February 10,

1942 – The first Medal of Honor during World War II was awarded to 2nd Lt. Alexander Nininger (posthumously) for heroism during the Battle of Bataan.

1967 – The 25th Amendment to the U.S. Constitution was ratified, clarifying the procedures for presidential succession in the event of the disability of a sitting president.

February 11

660BC – Celebrated in Japan as the founding date of the Japanese nation, which occurred with the accession to the throne of the first Emperor, Jimmu, in 660 BC.

 1929 – Italian dictator Benito Mussolini granted political independence to Vatican City and recognized the sovereignty of the Pope (Holy See) over the area, measuring about 110 acres.
1958 – Ruth Carol Taylor was the first black woman to become a stewardess by making her initial flight.

1990 – In South Africa, Nelson Mandela, at age 71, was released from prison after serving 27 years of a life sentence on charges of attempting to overthrow the apartheid government. In April 1994, he was elected president in the first all-race elections.

2011 – In Egypt, President Hosni Mubarak resigned amid a massive protest calling for his ouster. Thousands of young Egyptians and others had protested non-stop for 18 days in Cairo, Alexandria and elsewhere. Mubarak had ruled Egypt for nearly 30 years, functioning as a virtual dictator.

February 12

February 13

 1635 – Boston Latin School, the first tax-payer supported (public) school in America was established in Boston, Massachusetts.

 1945 – During World War II in Europe, British and American planes began massive bombing raids on Dresden, Germany. A four-day firestorm erupted that was visible for 200 miles and engulfed the historic old city, killing an estimated 135,000 German civilians.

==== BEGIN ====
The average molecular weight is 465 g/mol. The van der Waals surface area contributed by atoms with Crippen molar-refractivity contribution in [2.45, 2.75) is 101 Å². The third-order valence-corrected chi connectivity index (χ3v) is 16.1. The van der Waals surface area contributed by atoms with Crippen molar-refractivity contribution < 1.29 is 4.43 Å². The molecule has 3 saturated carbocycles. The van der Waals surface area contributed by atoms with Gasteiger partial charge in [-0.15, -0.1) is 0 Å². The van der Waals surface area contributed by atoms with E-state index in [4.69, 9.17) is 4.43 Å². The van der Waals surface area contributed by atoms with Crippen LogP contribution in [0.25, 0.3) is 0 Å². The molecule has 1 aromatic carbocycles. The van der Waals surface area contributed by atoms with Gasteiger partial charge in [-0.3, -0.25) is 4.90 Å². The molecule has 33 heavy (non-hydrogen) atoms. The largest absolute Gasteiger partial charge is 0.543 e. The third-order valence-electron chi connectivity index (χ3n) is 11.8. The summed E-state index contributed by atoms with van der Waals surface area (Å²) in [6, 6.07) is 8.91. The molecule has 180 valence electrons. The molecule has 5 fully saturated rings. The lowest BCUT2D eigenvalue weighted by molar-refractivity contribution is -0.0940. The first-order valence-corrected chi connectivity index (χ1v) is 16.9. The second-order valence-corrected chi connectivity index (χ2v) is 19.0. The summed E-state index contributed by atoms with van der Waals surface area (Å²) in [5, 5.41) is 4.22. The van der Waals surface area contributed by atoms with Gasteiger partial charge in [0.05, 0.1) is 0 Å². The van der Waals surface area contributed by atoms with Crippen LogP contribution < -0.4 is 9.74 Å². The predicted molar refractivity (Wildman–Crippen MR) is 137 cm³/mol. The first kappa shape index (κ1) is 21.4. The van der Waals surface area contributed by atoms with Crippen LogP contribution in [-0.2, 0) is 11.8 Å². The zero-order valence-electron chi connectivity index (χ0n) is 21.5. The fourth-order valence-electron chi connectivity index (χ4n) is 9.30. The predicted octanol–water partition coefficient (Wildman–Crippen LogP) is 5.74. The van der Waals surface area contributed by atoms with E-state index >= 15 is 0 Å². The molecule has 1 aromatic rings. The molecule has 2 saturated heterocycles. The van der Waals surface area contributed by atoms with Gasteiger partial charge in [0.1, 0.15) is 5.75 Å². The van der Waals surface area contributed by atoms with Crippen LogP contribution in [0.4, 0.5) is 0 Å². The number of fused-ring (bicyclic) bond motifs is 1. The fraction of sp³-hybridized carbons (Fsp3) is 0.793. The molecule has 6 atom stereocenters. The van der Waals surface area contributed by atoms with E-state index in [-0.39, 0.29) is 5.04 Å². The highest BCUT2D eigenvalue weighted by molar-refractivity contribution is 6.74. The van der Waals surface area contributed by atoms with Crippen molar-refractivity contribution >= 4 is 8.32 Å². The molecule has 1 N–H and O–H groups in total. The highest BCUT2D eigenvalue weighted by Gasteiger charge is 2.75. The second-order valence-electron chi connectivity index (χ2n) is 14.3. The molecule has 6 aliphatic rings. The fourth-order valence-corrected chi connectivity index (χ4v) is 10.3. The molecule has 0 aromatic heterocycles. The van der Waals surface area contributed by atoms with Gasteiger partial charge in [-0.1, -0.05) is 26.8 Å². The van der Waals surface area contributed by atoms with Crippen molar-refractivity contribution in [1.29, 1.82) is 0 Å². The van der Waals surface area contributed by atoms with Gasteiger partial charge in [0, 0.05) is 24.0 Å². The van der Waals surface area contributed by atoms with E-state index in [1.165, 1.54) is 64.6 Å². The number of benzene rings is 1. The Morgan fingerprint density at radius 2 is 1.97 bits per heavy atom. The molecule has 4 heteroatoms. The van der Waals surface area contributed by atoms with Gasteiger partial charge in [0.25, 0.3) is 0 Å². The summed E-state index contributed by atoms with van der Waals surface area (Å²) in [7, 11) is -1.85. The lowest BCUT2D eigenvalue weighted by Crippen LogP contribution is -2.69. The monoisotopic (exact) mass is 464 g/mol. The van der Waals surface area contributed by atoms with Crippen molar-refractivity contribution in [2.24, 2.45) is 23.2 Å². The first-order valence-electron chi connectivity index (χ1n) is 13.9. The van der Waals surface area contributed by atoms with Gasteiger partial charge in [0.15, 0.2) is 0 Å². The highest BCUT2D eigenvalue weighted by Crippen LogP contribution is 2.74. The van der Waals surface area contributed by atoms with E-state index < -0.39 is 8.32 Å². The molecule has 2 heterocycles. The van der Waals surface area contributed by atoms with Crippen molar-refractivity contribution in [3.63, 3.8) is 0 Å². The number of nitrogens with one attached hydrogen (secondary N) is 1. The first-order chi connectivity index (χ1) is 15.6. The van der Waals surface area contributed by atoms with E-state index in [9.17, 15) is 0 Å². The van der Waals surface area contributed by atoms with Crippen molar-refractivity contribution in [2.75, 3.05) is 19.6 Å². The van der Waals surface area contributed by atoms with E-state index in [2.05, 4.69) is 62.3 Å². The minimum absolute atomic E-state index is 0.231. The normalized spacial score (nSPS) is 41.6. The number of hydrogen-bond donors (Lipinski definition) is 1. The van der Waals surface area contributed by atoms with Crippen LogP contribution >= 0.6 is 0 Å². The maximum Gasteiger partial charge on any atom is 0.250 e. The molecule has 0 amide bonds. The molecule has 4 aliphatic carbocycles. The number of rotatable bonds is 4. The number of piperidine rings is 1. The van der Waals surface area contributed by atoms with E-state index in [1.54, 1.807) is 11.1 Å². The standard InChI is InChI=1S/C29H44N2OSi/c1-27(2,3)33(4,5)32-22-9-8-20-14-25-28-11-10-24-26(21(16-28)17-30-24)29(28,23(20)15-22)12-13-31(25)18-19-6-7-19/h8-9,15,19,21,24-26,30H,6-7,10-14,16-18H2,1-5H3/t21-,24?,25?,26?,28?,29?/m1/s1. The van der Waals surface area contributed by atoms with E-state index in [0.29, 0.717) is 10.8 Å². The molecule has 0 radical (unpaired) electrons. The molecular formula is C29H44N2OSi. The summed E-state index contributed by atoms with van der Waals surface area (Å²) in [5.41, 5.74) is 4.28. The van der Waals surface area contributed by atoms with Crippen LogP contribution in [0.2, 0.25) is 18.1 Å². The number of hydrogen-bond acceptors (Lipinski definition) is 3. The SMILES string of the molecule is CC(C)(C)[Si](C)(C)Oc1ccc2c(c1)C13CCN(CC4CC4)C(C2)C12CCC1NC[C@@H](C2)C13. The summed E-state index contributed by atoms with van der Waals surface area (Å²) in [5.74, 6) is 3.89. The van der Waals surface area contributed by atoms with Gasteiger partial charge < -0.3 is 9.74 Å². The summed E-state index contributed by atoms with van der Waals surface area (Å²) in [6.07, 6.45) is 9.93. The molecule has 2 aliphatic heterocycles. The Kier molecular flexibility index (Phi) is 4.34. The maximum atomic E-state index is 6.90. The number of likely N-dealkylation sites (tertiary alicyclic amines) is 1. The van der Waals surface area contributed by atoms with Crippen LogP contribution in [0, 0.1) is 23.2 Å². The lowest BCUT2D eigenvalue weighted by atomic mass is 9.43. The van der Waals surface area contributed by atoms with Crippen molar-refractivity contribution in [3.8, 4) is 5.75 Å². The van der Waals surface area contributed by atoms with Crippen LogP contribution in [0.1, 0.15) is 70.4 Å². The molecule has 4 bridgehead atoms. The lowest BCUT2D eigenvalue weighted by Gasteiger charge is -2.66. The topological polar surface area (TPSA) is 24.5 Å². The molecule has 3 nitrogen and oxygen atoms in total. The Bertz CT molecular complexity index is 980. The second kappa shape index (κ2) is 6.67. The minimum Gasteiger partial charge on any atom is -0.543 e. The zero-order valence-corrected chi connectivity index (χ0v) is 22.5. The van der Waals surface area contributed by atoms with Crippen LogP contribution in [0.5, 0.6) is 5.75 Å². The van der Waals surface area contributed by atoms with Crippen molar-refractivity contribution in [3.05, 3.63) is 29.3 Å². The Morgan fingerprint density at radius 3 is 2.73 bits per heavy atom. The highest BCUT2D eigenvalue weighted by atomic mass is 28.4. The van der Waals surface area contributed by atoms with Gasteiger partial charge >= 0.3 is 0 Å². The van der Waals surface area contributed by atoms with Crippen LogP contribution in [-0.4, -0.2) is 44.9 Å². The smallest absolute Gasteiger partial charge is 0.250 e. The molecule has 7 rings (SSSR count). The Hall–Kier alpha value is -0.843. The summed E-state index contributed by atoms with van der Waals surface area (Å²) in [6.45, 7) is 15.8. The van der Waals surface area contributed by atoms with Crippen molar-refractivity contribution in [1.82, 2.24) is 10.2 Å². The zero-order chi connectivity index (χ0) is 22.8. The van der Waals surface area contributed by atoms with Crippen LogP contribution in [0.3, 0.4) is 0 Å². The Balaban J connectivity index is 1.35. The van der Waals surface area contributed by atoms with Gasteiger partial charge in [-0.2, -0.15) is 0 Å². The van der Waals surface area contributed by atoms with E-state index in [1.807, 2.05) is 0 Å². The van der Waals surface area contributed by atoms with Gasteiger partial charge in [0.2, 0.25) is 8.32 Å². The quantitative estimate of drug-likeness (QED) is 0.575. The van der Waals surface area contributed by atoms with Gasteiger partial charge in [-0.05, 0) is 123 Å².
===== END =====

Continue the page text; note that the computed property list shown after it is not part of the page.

February 14

14th – Celebrated as (Saint) Valentine’s Day around the world, now one of the most widely observed unofficial holidays in which romantic greeting cards and gifts are exchanged.

1849 – Photographer Mathew Brady took the first photograph of a U.S. President in office, James Polk.

 1929 – The St. Valentine’s Day massacre occurred in Chicago as seven members of the Bugs Moran gang were gunned down by five of Al Capone‘s mobsters posing as police.

February 15 

1898 – In Havana, the U.S. Battleship Maine was blown up while at anchor and quickly sank with 260 crew members lost. The incident inflamed public opinion in the U.S., resulting in a declaration of war against Spain on April 25, 1898, amid cries of “Remember the Maine!”

 1933 – An assassination attempt on newly elected U.S. President Franklin D. Roosevelt occurred in Miami, Florida. A spectator deflected the gunman’s aim. As a result, Chicago Mayor Anton Cermak was shot and killed instead. The gunman, an Italian immigrant, was captured and later sentenced to death.

1989 – Soviet Russia completed its military withdrawal from Afghanistan after nine years of unsuccessful involvement in the civil war between Muslim rebel groups and the Russian-backed Afghan government. Over 15,000 Russian soldiers had been killed in the fighting.


February 16


February 17

 1865 – During the American Civil War, Fort Sumter in South Carolina was returned to the Union after nearly a year and a half under Confederate control. The fort had been the scene of the first shots of the war.

 1909 – Apache Chief Geronimo (1829-1909) died while in captivity at Fort Sill, Oklahoma. He had led a small group of warriors on raids throughout Arizona and New Mexico. Caught once, he escaped. The U.S. Army then sent 5,000 men to recapture him.

February 18

1841 – The first continuous filibuster in the U.S. Senate began. It lasted until March 11th.

1952 – Greece and Turkey became members of NATO

2001 – FBI agent Robert Philip Hanssen was arrested and accused of spying for Russia for more than 15 years. He later pleaded guilty and was sentenced to life in prison without parole.

1998 – In Nevada, two white separatists were arrested and accused of plotting a bacterial attack on subways in New York City.

1970 – The Chicago Seven defendants were found innocent of conspiring to incite riots at the 1968 Democratic national convention.

1998 – In Russia, money shortages resulted in the shutting down of three plants that produced nuclear weapons.

1885 – Mark Twain’s “Adventures of Huckleberry Finn” was published in the U.S. for the first time.

1930 – The planet Pluto was discovered by Clyde Tombaugh. The discovery was made as a result of photographs taken in January 1930.

February 19